The AI will see you now: High tech lends a hand in health care

November 30, 2022 | By Anthony Venutolo

Mammograms may soon use Google's artificial intelligence technology to aid in the detection of breast cancer. The company announced this week that is has licensed its AI technology to iCAD, a provider of breast cancer screening services to medical facilities all around the world.

A 2020 study published in Nature found that Google's AI for reading mammograms outperformed radiologists in terms of recording fewer false positives and false negatives. iCAD will introduce AI-assisted mammogram readings in the U.S. in 2024.

The algorithm is not intended to take the place of radiologists, Stacey Stevens, president and CEO of iCAD, told Time. But since many countries require two readings of a mammogram image, it will undoubtably lessen the load on radiologists. She also said the AI-based solution combined with iCAD’s usage of Google Cloud could increase access to mammograms in less developed parts of the world that lack the traditional infrastructure to offer breast cancer screenings.

Another benefit? As the system takes in more data, the algorithm will only grow better at detecting differences between normal tissue and potentially cancerous tissue. “We are finding that there are many cases of women with what seems like a normal mammogram, but there are things in those images that can’t be seen with the human eye,” Stevens told Time.

These robots come out on ‘drop’

Researchers at Colorado State University have developed the first practical soft robotic gripper capable of controlling individual droplets of liquid. It’s a breakthrough that could aid in the cleanup of hazardous liquid spills and, in an age of pandemics, reduce the risk of exposure for clinical lab and health care workers.

Utilizing soft robotics and super-repellent coatings, two separate labs in CSU's Mechanical Engineering program worked together to create the tech, according to a recent paper in the Royal Society of Chemistry journal Materials Horizons.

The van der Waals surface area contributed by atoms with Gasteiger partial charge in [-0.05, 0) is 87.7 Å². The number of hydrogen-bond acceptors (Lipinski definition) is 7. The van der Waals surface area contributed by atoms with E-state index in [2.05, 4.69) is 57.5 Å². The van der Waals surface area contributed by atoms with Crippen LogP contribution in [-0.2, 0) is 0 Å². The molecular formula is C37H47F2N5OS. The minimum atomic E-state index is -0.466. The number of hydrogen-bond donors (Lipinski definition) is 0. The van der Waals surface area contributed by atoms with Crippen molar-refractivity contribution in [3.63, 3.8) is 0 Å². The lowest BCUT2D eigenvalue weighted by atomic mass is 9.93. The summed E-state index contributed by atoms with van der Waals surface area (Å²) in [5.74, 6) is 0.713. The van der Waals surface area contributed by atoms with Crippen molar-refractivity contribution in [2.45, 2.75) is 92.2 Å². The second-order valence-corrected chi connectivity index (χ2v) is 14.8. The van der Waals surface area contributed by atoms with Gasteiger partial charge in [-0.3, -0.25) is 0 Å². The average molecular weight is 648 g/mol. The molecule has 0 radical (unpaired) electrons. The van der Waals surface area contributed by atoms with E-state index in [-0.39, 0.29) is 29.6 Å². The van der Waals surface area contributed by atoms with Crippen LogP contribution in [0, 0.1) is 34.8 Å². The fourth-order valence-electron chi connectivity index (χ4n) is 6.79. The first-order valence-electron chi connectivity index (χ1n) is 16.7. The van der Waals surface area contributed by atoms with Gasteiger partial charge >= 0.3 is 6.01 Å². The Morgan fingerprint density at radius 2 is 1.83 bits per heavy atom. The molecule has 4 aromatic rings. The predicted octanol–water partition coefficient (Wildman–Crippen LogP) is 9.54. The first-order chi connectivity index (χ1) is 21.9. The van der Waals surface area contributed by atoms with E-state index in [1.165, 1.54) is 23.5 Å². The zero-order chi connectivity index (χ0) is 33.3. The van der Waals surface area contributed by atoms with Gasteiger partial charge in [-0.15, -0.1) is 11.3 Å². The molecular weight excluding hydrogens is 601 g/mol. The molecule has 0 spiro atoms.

The heavy, rigid and costly parts used to construct traditional robots aren’t ideal for every situation. The CSU teams’ soft robotic manipulator is built with low-priced components such as nylon strands and adhesive tape, and an electrical current activates an artificial muscle to provide the necessary force. The combination can be used to create inexpensive, lightweight grippers that are 100 times stronger than human muscle for the same weight — without sacrificing delicacy.

"A single gripper as large as my finger is one or two grams, including the artificial muscle embedded,” said Jiefeng Sun, a postdoctoral fellow in the Department of Mechanical Engineering’s Adaptive Robotics Laboratory and co-first author on the paper, to the university's news site. “And it’s inexpensive – just one or two dollars.”

In the study’s early days, it was hard for Sun and his fellow researchers to grab the attention of scientific journal editors, but 2020 changed that.

“Because of the pandemic, handling dangerous infective materials is a hot topic,” he said. “That kind of helped us to get through the review process.”

Anthony Venutolo, Manager, Global Communications